Directed by: James Mangold
Written by: James Mangold, Scott Frank, Michael Green
Starring: Hugh Jackman, Patrick Stewart, Dafne Keen, Boyd Holbrook, Stephen Merchant, Richard E. Gramt
Released: March 2, 2017
Grade: B+

It was around this time last year that Deadpool took cinemas around the world by storm.  Expectations were slow but the film surprised most pundits buy reeling in more than $780 million at the international box-office – more than any other film in the X-Men franchise.  The reason for its appeal was clear.  With the increasing number of superhero films starting to feel more and more similar, Deadpool flipped the genre on its head and gave us something we weren’t expecting – a lightweight spoof with big laughs.

The analogy is relevant because this latest Marvel production is trying to do the same.  The key difference is that Logan takes us to the opposite end of the spectrum – giving us a violent, heavy, serious superhero flick that we haven’t really seen before.  If this were about a real-life person, it’s the kind movie that might be picking up awards season attention.

Logan marks the 9th time that Jackman has stepped into the shoes of this famous character.  Things are different from the outset.  Logan, more widely known as Wolverine, is a depressed, forlorn figure.  His days of saving the world are long past and he’s now an alcoholic who makes a living as a limo driver.  He has no intentions of returning to his glory days either.  Recognised at a cemetery by a strange woman, Logan is quick to brush her away.  He does not want to be found.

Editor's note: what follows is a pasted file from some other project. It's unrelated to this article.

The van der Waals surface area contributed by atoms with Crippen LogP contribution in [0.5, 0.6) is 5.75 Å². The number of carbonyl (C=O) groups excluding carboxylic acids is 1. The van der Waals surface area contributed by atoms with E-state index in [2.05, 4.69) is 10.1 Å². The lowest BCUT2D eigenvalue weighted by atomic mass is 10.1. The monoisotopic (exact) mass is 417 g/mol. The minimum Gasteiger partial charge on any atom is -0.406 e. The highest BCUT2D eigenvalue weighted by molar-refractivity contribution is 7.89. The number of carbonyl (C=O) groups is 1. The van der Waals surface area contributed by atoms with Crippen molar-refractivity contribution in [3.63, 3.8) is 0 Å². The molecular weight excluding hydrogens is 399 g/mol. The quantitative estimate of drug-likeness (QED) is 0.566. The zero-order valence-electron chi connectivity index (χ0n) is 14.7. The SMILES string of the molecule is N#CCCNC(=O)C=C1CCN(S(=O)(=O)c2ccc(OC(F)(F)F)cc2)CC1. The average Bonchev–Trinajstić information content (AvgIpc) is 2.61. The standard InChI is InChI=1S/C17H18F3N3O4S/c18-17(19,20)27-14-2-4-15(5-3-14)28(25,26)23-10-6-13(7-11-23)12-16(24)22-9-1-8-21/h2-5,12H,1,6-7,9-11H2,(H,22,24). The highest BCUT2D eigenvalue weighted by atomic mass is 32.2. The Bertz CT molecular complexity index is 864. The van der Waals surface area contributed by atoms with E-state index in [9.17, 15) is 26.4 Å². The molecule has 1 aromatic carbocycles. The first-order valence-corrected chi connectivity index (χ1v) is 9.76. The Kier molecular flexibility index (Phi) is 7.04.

Through conversations he shares with his remaining two friends, Professor X (Stewart) and Caliban (Merchant), we’re brought up to speed with recent events.  No new mutants have been born over the past 25 years and the world now sees them as a small, unnecessary blimp on the evolutionary timeline.  It won’t be much longer until they’ve all died out and “normality” is restored.

It turns out that’s all FAKE NEWS!  A secretive government agency, led by Zander Rice (Grant), has been genetically creating new mutants and raising them from birth in a well-guarded facility.  The end goal is that they will used by the military as weapons.  His plans have gone awry however.  Nearing their teenage years, this fresh group of mutants has escaped from Rice’s clutches and gone into hiding.

It’s no coincidence that Logan crosses paths with Laura (Keen), one of the escaped mutants.  She doesn’t say much but her fighting skills are second-to-none.  When set upon by a group of battle-ready henchman from Rice’s facility, she’s quick to draw blood and sever heads.  This helps explain why the film has been rated MA in Australia (unusual for a superhero film) for its “strong bloody violence”.  It’s not one for younger crowds.

I was hoping for a little more from the story.  Richard E. Grant’s antics as the keynote villain don’t add much.  It feels strange to be saying this but Logan works as a character study.  It’s about a tied man who has “all but finished” with life who gets one last chance to perform a good deed.  It’s reminiscent of Clint Eastwood’s Gran Torino except without the racist humour.

Contributing to the film’s allure is the behind-the-scenes work of writer-director James Mangold (Walk the Line, The Wolverine).  He’s crafted some strong action pieces including a brief, slow-motion scene where Logan kills 7 men without a single edit.  More impressive is the screenplay itself.  Drawing from the pages of comics written in 2008 and 2009, Mangold and his team have created a script that more about human connection than silly, over-the-top fighting.

Five other superhero films from Marvel and DC Comics are slated for release later in 2017.  The early benchmark has been set for them to beat.